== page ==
- The Washington Times - Tuesday, May 15, 2001

Parents and teachers in Fairfax County, concerned that the school districts approach to mathematics education is shifting from a focus on fundamentals to a more conceptual approach, are expected to air their views tonight at a town hall meeting.
Republican-endorsed School Board member Mychele Brickner says the purpose of the meeting is to keep parents informed of textbook lines that are being considered in the school systems seven-year review of its textbooks.
But some on the board are accusing Mrs. Brickner and fellow School Board member Rita Thompson, also Republican endorsed, of playing politics with the selection process.
"My biggest concern is how it reflects on the fairness of the process," said Stuart Gibson, a Democrat-endorsed School Board member. "Its the timing. We just started the process to award a $9.5 million textbook contract. If the issue is how we teach math, it should have been done a lot earlier."
Mr. Gibson criticized tonights meeting in an April 26 memo to the School Board.
"What is wrong with making sure parents know what is about to happen in Fairfax County with a math textbook adoption?" Mrs. Brickner said.
"Parent input is very much needed right now in the process. I think now is the appropriate time."
The town hall meeting will take place at Luther Jackson Middle School at 7 p.m. Parents will have a chance to comment in the debate.
Mrs. Brickner said she suspects the real reason some board members dont support the math town hall meeting is because "the kind of math approaches that were interested in are not the type of math approaches theyre interested in."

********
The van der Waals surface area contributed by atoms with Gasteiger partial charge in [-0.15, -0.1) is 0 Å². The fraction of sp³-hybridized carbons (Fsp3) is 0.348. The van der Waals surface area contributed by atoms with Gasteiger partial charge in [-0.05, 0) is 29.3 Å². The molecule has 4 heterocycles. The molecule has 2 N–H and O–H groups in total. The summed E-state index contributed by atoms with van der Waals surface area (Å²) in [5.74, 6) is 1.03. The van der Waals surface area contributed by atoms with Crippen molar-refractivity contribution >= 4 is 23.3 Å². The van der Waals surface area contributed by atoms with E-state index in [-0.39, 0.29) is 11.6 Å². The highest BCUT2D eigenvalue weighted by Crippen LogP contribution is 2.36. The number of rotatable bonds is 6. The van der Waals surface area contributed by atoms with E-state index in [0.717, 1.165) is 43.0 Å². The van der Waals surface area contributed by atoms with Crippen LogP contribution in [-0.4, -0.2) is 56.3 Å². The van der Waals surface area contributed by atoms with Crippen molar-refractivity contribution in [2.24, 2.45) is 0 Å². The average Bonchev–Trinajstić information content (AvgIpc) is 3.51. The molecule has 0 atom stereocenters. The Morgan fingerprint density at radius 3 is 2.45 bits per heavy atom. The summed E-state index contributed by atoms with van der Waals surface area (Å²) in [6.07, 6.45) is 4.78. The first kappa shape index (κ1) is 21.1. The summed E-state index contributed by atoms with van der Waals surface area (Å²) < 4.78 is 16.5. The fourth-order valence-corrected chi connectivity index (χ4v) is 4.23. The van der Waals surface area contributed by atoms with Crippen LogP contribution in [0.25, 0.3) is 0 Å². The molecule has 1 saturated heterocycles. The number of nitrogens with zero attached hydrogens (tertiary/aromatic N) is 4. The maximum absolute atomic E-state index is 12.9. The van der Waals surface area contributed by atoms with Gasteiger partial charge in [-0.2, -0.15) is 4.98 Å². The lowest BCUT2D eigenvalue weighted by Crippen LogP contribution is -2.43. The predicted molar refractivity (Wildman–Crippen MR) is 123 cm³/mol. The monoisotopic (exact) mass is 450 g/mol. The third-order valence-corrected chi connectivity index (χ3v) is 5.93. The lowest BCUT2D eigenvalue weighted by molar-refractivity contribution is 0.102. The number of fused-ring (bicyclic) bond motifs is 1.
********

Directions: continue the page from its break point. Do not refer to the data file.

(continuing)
Mr. Gibson denied that charge.
"I dont have a predisposition that we should pick one book over another," he said.
The School Board, which is nominally nonpartisan, but whose members are endorsed by the major political parties, is split 7-5, Democratic members outnumbering Republican members. A committee consisting of 13 board appointees, 13 administrators and 26 teachers evaluate the textbook material submitted by 30 publishers.
Tonights town hall meeting comes two weeks after a contentious School Board meeting during which one of Mrs. Thompsons nominees to the textbook adoption committee, Robert Nash, was rejected in a 6-6 vote by the School Board. Board members said they voted against Mr. Nash because he had denounced the current supplier of math textbooks, Houghton Mifflin, after discovering several errors in his daughters textbook.
"Id hoped to play a positive role in the process to select the possible math books for the children of Fairfax County," Mr. Nash said. "Im disappointed that the School Board did not let that happen."
But despite the political differences of board members, Mrs. Brickner says most members of the board defy categorization in their approach to mathematics. She says her own experience has shown her that neither approach can be totally disregarded.
"The issue is, how can we do what we need to do to improve math achievement, especially for students at the lower end of the spectrum?" she said.
Fairfax County plans to hold a math textbook fair open house on May 19.

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